One of the themes this book talks about is discrimination in the ballet world, both racial and sexual orientation. Gigi, being the only black student at the school, is always being put in the ‘Other’ role by those around her, be it fellow dancers or even the administrators. Her talents and merits are always being picked apart by those around her, and there is always a question of how much she deserves the roles that she’s getting. June, too, isn’t immune to such treatment, even if it’s to a different extent. Her biracial ethnicity has left her without a group, and since she has never known who her father is she is feeling even more like she has never known her true identity. And while they aren’t given many perspective moments, it’s mentioned that there are a number of the Korean dancers at this school who are absolutely fantastic at dance… but never get lead roles, and rarely get solos, because they just don’t ‘fit’ the part. Not only are racial biases spoken of, but so are those of sexuality and the idea of masculine and feminine ideals. There are two GLBT characters in this book, and while neither of them have perspective chapters, you do get to learn a bit about them through the other girls eyes. William is gay, and is definitely one of the best male dancers at the school. But again, because he doesn’t meet the physical (and yes, sexual preference) ideal of how a male ballerina should be, he too is denied lead roles. And Sei-Jin, June’s enemy, is a closeted lesbian. She torments June but is also terrified that June will tell the world that she’s a lesbian, therein ruining her chances, in her mind, at stardom. I really appreciated that this was touched on in this book when it easily could have just been ignored.

Along with discrimination there is the obsession with perfection and how far you go to achieve it. Be it the eating disorders that June and another girl named Liz are living with, or the Adderall addiction that Bette has, the competition runs all of these girls completely ragged. And this is why even Bette, mean awful HORRIBLE Bette, is a character that I can’t completely hate. She is certainly entitled and spoiled and bordering on psychopathic, but it is because this is all she has been raised to know, even since she was a little girl. She has seen her perfect older sister rise into prominency in the ballet world, and now their emotionally abusive and alcoholic mother wants both of her daughters to be stars. So Bette, who has been raised to be a star, is driven to the extremes beyond her Adderall addiction to achieve this perfection, and starts to spiral into madness when it just can’t quite be achieved. I really liked that this story addresses the fact that these CHILDREN are being completely put through the ringer, and that most of them aren’t going to make it in the ways that they are being pushed to do so.

Which leads us into the mystery of this book (as yes, there is indeed a mystery). Since Gigi is new and black and doing phenomenally well, someone starts harassing her and tormenting her. And while it very well could be Bette (and some of it is Bette because she’s the worst), some of these pranks and taunts are downright violent. While I may have a pretty good idea as to who it is (this is the first in a duology, so it hasn’t been revealed yet), I’m not quite certain. And I love the fact that I’m not quite certain! There are other little mysteries in this book that are a bit more obvious(such as the identity of June’s father, which I won’t spoil here, but it’s really not too hard to figure out), and while that’s fine, the mystery in itself is pretty run of the mill. The joy and power of this book isn’t in the mystery, though there are lots of pretty amazingly over the top moments of drama that surround it. The joy is definitely in the complex issues that Charaipotra and Clayton put in here, as well as, yes, the juicy juicy drama. Whenever a book about ballerinas ends up with one of said ballerinas getting glass shards left in her ballet shoes, you KNOW that I’m going to be a total sucker for it.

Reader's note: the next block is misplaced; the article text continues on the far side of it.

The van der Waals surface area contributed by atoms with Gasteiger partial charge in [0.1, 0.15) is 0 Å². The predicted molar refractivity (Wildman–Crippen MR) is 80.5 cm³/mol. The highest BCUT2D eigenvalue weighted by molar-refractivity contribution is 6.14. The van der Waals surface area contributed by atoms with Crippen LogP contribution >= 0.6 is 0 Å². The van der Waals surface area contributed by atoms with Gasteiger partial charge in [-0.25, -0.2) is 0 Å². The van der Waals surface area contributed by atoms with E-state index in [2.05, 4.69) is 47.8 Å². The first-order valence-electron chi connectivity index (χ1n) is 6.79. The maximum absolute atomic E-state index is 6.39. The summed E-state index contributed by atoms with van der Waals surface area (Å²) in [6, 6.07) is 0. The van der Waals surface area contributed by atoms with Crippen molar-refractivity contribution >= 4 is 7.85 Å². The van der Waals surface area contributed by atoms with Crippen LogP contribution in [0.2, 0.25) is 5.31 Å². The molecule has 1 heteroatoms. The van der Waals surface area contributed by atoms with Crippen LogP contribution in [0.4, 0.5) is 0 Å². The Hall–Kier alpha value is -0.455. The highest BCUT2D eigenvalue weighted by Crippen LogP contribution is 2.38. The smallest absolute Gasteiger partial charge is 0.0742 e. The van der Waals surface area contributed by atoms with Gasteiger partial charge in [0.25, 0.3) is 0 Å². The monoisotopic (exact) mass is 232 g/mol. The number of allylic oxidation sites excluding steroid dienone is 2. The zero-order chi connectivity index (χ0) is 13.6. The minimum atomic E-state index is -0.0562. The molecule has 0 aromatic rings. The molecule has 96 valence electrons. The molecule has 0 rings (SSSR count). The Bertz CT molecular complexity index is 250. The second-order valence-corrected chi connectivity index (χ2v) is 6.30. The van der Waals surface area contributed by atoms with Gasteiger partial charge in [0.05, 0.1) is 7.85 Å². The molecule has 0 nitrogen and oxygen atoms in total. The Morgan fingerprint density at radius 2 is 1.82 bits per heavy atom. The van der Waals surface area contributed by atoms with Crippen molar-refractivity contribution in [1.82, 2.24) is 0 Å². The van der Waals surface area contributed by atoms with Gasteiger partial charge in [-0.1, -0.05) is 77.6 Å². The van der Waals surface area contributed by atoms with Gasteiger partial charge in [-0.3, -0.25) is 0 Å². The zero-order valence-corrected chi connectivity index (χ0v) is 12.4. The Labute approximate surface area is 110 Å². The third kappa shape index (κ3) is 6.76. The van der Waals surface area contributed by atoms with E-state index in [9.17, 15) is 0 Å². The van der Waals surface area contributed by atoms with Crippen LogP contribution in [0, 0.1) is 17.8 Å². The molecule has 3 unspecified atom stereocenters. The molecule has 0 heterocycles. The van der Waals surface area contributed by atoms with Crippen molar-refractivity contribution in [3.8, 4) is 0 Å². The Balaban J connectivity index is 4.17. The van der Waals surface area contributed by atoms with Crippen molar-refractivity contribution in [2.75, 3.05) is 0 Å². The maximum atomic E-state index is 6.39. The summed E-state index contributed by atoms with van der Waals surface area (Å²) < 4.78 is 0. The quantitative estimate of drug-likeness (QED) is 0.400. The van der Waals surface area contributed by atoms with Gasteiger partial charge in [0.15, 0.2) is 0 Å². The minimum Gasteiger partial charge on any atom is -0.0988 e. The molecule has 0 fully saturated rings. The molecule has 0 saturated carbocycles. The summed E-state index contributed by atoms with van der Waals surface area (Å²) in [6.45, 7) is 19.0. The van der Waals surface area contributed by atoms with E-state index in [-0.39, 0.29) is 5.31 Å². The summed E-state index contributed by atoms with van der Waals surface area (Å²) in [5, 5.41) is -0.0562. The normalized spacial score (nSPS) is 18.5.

I really really enjoyed “Tiny Pretty Things” and will certainly be picking up “Shiny Broken Pieces” as soon as possible. It’s definitely soapy and dramatic, but it uses this premise to talk about other, very relevant problems within the ballet culture. So it’s a double win for me. Definitely pick it up if you want something fun, light, but thoughtful. ( )
  thelibraryladies | Mar 29, 2017 |
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Author nameRoleType of authorWork?Status
Sona Charaipotraprimary authorall editionscalculated
Clayton, Dhoniellemain authorall editionsconfirmed
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To Navdeep, for all the things you did, and continue to do, to help make all our magic (and mayhem) possible
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It always feels like death.
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Three top students at an exclusive Manhattan ballet academy compete for the status of prima ballerina, with each willing to sacrifice, manipulate, and backstab to be the best of the best.